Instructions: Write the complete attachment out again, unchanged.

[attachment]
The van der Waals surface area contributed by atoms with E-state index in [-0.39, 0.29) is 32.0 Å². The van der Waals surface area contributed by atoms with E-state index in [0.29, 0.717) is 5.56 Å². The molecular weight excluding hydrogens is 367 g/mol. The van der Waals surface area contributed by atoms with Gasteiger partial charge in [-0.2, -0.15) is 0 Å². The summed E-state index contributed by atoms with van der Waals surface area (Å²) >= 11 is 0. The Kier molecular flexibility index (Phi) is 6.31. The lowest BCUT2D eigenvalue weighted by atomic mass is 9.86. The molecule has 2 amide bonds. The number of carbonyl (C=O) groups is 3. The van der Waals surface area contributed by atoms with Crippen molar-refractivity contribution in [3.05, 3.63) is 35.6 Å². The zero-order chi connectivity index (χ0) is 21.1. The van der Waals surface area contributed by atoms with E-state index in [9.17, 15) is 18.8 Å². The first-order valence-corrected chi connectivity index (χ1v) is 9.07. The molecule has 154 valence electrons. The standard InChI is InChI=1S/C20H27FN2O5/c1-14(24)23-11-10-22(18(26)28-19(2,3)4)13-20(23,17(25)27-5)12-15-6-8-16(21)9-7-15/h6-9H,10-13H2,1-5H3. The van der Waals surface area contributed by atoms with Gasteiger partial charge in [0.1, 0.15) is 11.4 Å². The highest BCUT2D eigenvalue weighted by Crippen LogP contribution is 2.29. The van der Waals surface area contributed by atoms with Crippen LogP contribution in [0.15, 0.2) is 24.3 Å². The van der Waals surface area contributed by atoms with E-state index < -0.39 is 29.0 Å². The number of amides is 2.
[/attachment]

The van der Waals surface area contributed by atoms with E-state index in [-0.39, 0.29) is 32.0 Å². The van der Waals surface area contributed by atoms with E-state index in [0.29, 0.717) is 5.56 Å². The molecular weight excluding hydrogens is 367 g/mol. The van der Waals surface area contributed by atoms with Gasteiger partial charge in [-0.2, -0.15) is 0 Å². The summed E-state index contributed by atoms with van der Waals surface area (Å²) >= 11 is 0. The Kier molecular flexibility index (Phi) is 6.31. The lowest BCUT2D eigenvalue weighted by atomic mass is 9.86. The molecule has 2 amide bonds. The number of carbonyl (C=O) groups is 3. The van der Waals surface area contributed by atoms with Crippen molar-refractivity contribution in [3.05, 3.63) is 35.6 Å². The zero-order chi connectivity index (χ0) is 21.1. The van der Waals surface area contributed by atoms with E-state index in [9.17, 15) is 18.8 Å². The first-order valence-corrected chi connectivity index (χ1v) is 9.07. The molecule has 154 valence electrons. The standard InChI is InChI=1S/C20H27FN2O5/c1-14(24)23-11-10-22(18(26)28-19(2,3)4)13-20(23,17(25)27-5)12-15-6-8-16(21)9-7-15/h6-9H,10-13H2,1-5H3. The van der Waals surface area contributed by atoms with Gasteiger partial charge in [0.1, 0.15) is 11.4 Å². The highest BCUT2D eigenvalue weighted by Crippen LogP contribution is 2.29. The van der Waals surface area contributed by atoms with Crippen LogP contribution in [0.15, 0.2) is 24.3 Å². The van der Waals surface area contributed by atoms with E-state index < -0.39 is 29.0 Å². The number of amides is 2.